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Abstract

American divorce law was transformed by the Supreme Court in a series of decisions beginning with Williams v. North Carolina in 1942. These constitutional full faith and credit cases resolved a long-standing federalism problem by redefining the scope of state power over marital status. With these decisions, the Court shifted from an analysis based on the competing interests of different states to an approach that highlighted the individual interests of the parties involved. This change fundamentally altered state power over the family by extending to individuals greater control of their marital status. In the process, the Court cleared a path for innovations including unilateral no-fault divorce and divorce based on mutual consent and laid the foundation for a stronger national role in domestic relations law.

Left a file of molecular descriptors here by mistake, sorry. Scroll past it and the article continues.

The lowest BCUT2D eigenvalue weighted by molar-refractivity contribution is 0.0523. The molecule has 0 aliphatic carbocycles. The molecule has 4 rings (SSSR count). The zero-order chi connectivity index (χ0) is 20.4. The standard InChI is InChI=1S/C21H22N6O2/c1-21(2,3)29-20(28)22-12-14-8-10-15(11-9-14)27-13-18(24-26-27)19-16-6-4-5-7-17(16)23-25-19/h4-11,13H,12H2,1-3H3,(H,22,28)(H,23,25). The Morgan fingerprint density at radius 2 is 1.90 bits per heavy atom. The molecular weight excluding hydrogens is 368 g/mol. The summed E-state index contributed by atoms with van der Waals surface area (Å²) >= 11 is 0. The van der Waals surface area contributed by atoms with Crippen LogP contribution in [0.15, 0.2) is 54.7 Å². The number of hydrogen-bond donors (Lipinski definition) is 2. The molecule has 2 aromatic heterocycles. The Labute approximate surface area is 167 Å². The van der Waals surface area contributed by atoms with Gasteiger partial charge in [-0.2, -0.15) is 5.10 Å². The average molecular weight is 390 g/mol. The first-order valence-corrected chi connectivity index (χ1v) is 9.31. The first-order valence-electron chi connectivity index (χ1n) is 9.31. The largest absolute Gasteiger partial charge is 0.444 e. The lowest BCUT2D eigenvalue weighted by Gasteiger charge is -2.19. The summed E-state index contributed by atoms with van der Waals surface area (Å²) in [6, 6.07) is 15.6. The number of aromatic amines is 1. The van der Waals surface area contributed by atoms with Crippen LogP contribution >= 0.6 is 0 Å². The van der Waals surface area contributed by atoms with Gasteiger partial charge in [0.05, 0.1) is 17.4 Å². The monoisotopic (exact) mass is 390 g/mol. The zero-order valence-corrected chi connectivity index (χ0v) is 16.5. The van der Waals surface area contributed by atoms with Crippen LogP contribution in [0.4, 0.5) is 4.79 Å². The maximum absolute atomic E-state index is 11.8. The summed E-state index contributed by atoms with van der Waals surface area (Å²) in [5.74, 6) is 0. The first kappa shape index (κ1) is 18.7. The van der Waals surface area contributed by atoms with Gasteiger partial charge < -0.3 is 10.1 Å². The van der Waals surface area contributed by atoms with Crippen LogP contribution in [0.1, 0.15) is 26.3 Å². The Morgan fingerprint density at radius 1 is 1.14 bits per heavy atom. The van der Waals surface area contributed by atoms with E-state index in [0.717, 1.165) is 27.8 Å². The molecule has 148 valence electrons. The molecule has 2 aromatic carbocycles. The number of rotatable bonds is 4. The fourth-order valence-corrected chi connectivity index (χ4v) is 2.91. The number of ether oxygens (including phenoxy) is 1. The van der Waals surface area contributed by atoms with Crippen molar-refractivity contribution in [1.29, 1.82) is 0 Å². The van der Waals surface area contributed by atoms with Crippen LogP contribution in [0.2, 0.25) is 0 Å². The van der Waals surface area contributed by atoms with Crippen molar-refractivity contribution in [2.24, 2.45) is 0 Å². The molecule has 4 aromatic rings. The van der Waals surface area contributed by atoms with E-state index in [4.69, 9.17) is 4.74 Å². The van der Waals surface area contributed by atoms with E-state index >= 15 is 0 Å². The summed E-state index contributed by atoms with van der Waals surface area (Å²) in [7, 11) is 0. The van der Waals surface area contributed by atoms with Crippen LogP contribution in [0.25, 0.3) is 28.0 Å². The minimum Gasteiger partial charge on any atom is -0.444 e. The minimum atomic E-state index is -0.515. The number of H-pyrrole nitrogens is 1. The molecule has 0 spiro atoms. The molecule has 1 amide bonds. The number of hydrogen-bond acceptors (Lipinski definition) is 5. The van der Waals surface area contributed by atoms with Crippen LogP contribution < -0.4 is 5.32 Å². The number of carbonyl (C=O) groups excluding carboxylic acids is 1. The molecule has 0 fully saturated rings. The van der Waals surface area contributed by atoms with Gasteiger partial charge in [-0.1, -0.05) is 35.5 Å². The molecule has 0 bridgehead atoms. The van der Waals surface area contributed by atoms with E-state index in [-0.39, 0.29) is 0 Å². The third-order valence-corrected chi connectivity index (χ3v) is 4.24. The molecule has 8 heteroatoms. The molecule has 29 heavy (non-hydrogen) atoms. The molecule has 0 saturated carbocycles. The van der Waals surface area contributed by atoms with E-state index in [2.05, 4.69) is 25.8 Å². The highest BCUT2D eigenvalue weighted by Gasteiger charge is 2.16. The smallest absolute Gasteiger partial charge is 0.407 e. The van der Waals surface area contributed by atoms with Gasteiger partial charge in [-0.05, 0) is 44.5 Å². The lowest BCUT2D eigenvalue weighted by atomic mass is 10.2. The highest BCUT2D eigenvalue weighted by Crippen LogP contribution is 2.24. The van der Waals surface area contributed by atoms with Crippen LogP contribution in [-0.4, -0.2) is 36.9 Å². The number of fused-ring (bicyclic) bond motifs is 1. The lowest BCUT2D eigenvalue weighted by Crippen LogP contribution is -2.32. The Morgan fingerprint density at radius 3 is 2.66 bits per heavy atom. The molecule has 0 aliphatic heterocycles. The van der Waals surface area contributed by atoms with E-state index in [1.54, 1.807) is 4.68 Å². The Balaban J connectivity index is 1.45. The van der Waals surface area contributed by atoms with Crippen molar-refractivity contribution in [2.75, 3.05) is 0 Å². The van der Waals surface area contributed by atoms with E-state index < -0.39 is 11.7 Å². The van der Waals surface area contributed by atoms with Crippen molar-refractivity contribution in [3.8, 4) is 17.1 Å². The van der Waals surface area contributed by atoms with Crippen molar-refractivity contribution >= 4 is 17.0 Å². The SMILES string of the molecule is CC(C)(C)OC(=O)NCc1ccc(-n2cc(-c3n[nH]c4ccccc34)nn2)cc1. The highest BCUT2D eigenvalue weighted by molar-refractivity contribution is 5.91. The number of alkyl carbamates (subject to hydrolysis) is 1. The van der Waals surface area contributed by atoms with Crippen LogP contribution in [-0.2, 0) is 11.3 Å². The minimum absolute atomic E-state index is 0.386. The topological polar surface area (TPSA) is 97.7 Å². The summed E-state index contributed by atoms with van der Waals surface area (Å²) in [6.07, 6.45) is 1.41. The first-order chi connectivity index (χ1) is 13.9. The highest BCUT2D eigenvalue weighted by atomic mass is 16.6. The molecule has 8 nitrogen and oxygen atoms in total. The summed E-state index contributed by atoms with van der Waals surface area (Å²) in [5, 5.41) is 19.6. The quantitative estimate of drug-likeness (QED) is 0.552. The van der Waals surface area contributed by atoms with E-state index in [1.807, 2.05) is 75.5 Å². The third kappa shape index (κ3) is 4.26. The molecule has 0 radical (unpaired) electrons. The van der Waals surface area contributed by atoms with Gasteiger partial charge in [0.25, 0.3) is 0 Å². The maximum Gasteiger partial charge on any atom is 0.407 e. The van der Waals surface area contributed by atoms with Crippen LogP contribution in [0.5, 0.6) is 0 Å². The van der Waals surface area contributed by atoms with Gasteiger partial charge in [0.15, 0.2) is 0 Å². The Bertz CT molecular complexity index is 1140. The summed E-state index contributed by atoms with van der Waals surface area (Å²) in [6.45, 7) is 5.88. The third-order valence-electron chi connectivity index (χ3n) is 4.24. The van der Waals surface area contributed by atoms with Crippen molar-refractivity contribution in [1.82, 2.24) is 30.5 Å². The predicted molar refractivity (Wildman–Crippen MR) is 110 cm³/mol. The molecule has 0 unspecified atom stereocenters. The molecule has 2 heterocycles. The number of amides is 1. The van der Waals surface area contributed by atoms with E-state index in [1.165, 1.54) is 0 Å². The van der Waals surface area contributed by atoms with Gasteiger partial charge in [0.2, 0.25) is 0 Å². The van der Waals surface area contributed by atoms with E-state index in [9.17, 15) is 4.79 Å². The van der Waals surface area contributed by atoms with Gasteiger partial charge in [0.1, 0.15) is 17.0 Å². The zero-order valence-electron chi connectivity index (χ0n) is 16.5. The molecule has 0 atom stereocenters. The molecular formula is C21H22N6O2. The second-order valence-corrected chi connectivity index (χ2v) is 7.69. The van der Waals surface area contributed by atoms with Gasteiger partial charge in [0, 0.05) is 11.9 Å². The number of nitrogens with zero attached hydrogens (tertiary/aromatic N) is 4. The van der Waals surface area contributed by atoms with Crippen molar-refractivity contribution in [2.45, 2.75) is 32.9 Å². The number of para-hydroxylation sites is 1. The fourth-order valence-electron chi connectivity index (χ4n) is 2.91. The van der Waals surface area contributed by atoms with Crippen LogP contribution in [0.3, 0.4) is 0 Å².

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Family Law Commons

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